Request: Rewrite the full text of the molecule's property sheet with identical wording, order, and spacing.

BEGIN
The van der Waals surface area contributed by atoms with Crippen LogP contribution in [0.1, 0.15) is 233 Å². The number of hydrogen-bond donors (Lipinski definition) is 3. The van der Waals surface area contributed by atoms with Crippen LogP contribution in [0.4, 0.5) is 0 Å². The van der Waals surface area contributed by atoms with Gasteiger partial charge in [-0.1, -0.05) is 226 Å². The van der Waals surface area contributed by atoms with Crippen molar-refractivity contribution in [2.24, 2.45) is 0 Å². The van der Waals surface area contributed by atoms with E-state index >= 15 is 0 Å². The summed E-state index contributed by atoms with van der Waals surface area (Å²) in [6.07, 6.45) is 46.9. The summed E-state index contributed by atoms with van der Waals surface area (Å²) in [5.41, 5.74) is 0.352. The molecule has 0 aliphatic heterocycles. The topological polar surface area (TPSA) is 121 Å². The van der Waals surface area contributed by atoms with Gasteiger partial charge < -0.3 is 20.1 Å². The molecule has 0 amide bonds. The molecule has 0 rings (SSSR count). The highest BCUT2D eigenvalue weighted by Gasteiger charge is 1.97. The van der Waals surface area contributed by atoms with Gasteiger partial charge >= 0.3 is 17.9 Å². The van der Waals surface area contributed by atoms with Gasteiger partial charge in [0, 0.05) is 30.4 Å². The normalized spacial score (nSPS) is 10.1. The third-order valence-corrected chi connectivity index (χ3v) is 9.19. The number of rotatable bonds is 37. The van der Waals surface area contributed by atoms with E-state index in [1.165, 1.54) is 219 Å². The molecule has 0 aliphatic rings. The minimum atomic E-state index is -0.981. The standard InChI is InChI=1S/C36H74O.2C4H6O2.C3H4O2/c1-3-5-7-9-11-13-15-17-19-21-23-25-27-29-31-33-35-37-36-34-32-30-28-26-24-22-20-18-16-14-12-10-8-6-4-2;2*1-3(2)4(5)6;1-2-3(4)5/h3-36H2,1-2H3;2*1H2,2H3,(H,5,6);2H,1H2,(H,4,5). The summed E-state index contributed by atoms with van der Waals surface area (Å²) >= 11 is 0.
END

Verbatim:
The van der Waals surface area contributed by atoms with Crippen LogP contribution in [0.1, 0.15) is 233 Å². The number of hydrogen-bond donors (Lipinski definition) is 3. The van der Waals surface area contributed by atoms with Crippen LogP contribution in [0.4, 0.5) is 0 Å². The van der Waals surface area contributed by atoms with Gasteiger partial charge in [-0.1, -0.05) is 226 Å². The van der Waals surface area contributed by atoms with Crippen molar-refractivity contribution in [2.24, 2.45) is 0 Å². The van der Waals surface area contributed by atoms with E-state index >= 15 is 0 Å². The summed E-state index contributed by atoms with van der Waals surface area (Å²) in [6.07, 6.45) is 46.9. The summed E-state index contributed by atoms with van der Waals surface area (Å²) in [5.41, 5.74) is 0.352. The molecule has 0 aliphatic heterocycles. The topological polar surface area (TPSA) is 121 Å². The van der Waals surface area contributed by atoms with Gasteiger partial charge < -0.3 is 20.1 Å². The molecule has 0 amide bonds. The molecule has 0 rings (SSSR count). The highest BCUT2D eigenvalue weighted by Gasteiger charge is 1.97. The van der Waals surface area contributed by atoms with Gasteiger partial charge >= 0.3 is 17.9 Å². The van der Waals surface area contributed by atoms with Gasteiger partial charge in [0, 0.05) is 30.4 Å². The normalized spacial score (nSPS) is 10.1. The third-order valence-corrected chi connectivity index (χ3v) is 9.19. The number of rotatable bonds is 37. The van der Waals surface area contributed by atoms with E-state index in [1.165, 1.54) is 219 Å². The molecule has 0 aliphatic rings. The minimum atomic E-state index is -0.981. The standard InChI is InChI=1S/C36H74O.2C4H6O2.C3H4O2/c1-3-5-7-9-11-13-15-17-19-21-23-25-27-29-31-33-35-37-36-34-32-30-28-26-24-22-20-18-16-14-12-10-8-6-4-2;2*1-3(2)4(5)6;1-2-3(4)5/h3-36H2,1-2H3;2*1H2,2H3,(H,5,6);2H,1H2,(H,4,5). The summed E-state index contributed by atoms with van der Waals surface area (Å²) >= 11 is 0.